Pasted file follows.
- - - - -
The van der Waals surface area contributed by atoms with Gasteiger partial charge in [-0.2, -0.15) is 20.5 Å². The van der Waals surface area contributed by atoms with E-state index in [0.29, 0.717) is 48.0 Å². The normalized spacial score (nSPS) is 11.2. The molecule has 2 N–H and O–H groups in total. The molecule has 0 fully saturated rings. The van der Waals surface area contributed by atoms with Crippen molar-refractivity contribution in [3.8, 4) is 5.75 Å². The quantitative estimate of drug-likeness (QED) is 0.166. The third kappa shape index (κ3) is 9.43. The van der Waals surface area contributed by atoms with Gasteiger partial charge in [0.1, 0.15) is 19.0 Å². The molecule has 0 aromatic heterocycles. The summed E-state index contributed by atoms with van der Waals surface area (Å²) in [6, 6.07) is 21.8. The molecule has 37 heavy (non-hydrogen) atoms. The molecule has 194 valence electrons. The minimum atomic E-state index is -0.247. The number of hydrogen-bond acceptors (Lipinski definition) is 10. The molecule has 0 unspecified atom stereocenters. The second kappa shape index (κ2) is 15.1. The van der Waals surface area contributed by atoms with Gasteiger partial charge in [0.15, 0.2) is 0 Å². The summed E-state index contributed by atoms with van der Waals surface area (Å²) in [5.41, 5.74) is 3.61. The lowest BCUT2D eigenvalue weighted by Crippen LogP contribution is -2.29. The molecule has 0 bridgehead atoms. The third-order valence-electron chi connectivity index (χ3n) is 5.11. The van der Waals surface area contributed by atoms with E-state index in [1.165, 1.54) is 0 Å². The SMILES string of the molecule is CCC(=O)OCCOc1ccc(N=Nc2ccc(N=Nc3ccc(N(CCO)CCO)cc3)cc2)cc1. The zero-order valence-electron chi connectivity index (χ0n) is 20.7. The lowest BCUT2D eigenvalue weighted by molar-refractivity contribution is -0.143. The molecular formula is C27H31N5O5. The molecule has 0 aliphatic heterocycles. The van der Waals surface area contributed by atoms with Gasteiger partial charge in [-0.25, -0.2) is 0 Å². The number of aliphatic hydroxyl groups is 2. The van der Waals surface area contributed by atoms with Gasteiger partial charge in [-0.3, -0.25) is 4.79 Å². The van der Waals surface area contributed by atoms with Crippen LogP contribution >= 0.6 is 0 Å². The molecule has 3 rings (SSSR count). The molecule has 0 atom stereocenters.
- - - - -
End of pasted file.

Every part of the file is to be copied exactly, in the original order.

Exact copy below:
The van der Waals surface area contributed by atoms with Gasteiger partial charge in [-0.2, -0.15) is 20.5 Å². The van der Waals surface area contributed by atoms with E-state index in [0.29, 0.717) is 48.0 Å². The normalized spacial score (nSPS) is 11.2. The molecule has 2 N–H and O–H groups in total. The molecule has 0 fully saturated rings. The van der Waals surface area contributed by atoms with Crippen molar-refractivity contribution in [3.8, 4) is 5.75 Å². The quantitative estimate of drug-likeness (QED) is 0.166. The third kappa shape index (κ3) is 9.43. The van der Waals surface area contributed by atoms with Gasteiger partial charge in [0.1, 0.15) is 19.0 Å². The molecule has 0 aromatic heterocycles. The summed E-state index contributed by atoms with van der Waals surface area (Å²) in [6, 6.07) is 21.8. The molecule has 37 heavy (non-hydrogen) atoms. The molecule has 194 valence electrons. The minimum atomic E-state index is -0.247. The number of hydrogen-bond acceptors (Lipinski definition) is 10. The molecule has 0 unspecified atom stereocenters. The second kappa shape index (κ2) is 15.1. The van der Waals surface area contributed by atoms with Gasteiger partial charge in [0.15, 0.2) is 0 Å². The summed E-state index contributed by atoms with van der Waals surface area (Å²) in [5.41, 5.74) is 3.61. The lowest BCUT2D eigenvalue weighted by Crippen LogP contribution is -2.29. The molecule has 0 bridgehead atoms. The third-order valence-electron chi connectivity index (χ3n) is 5.11. The van der Waals surface area contributed by atoms with E-state index in [1.165, 1.54) is 0 Å². The SMILES string of the molecule is CCC(=O)OCCOc1ccc(N=Nc2ccc(N=Nc3ccc(N(CCO)CCO)cc3)cc2)cc1. The zero-order valence-electron chi connectivity index (χ0n) is 20.7. The lowest BCUT2D eigenvalue weighted by molar-refractivity contribution is -0.143. The molecular formula is C27H31N5O5. The molecule has 0 aliphatic heterocycles. The van der Waals surface area contributed by atoms with Gasteiger partial charge in [-0.25, -0.2) is 0 Å². The number of aliphatic hydroxyl groups is 2. The van der Waals surface area contributed by atoms with Gasteiger partial charge in [-0.3, -0.25) is 4.79 Å². The van der Waals surface area contributed by atoms with Crippen LogP contribution >= 0.6 is 0 Å². The molecule has 3 rings (SSSR count). The molecule has 0 atom stereocenters.